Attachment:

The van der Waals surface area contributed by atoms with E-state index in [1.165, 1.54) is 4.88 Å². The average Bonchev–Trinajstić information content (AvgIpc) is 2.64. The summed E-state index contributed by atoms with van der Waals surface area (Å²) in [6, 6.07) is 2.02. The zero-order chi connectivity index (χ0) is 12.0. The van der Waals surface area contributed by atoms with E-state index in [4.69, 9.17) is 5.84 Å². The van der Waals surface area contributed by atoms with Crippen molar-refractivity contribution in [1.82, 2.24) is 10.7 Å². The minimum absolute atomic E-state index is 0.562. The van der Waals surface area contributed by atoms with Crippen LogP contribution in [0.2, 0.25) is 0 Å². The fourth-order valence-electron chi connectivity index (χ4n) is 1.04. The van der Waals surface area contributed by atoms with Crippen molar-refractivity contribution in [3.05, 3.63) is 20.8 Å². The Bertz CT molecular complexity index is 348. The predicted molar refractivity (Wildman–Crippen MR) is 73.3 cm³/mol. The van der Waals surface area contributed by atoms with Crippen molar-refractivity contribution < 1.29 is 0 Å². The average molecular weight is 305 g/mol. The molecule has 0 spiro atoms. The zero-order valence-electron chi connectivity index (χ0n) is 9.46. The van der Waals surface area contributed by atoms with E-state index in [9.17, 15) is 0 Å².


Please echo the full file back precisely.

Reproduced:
The van der Waals surface area contributed by atoms with E-state index in [1.165, 1.54) is 4.88 Å². The average Bonchev–Trinajstić information content (AvgIpc) is 2.64. The summed E-state index contributed by atoms with van der Waals surface area (Å²) in [6, 6.07) is 2.02. The zero-order chi connectivity index (χ0) is 12.0. The van der Waals surface area contributed by atoms with E-state index in [4.69, 9.17) is 5.84 Å². The van der Waals surface area contributed by atoms with Crippen molar-refractivity contribution in [1.82, 2.24) is 10.7 Å². The minimum absolute atomic E-state index is 0.562. The van der Waals surface area contributed by atoms with Crippen LogP contribution in [0.2, 0.25) is 0 Å². The fourth-order valence-electron chi connectivity index (χ4n) is 1.04. The van der Waals surface area contributed by atoms with Crippen molar-refractivity contribution in [3.05, 3.63) is 20.8 Å². The Bertz CT molecular complexity index is 348. The predicted molar refractivity (Wildman–Crippen MR) is 73.3 cm³/mol. The van der Waals surface area contributed by atoms with Crippen molar-refractivity contribution < 1.29 is 0 Å². The average molecular weight is 305 g/mol. The molecule has 0 spiro atoms. The zero-order valence-electron chi connectivity index (χ0n) is 9.46. The van der Waals surface area contributed by atoms with E-state index in [9.17, 15) is 0 Å².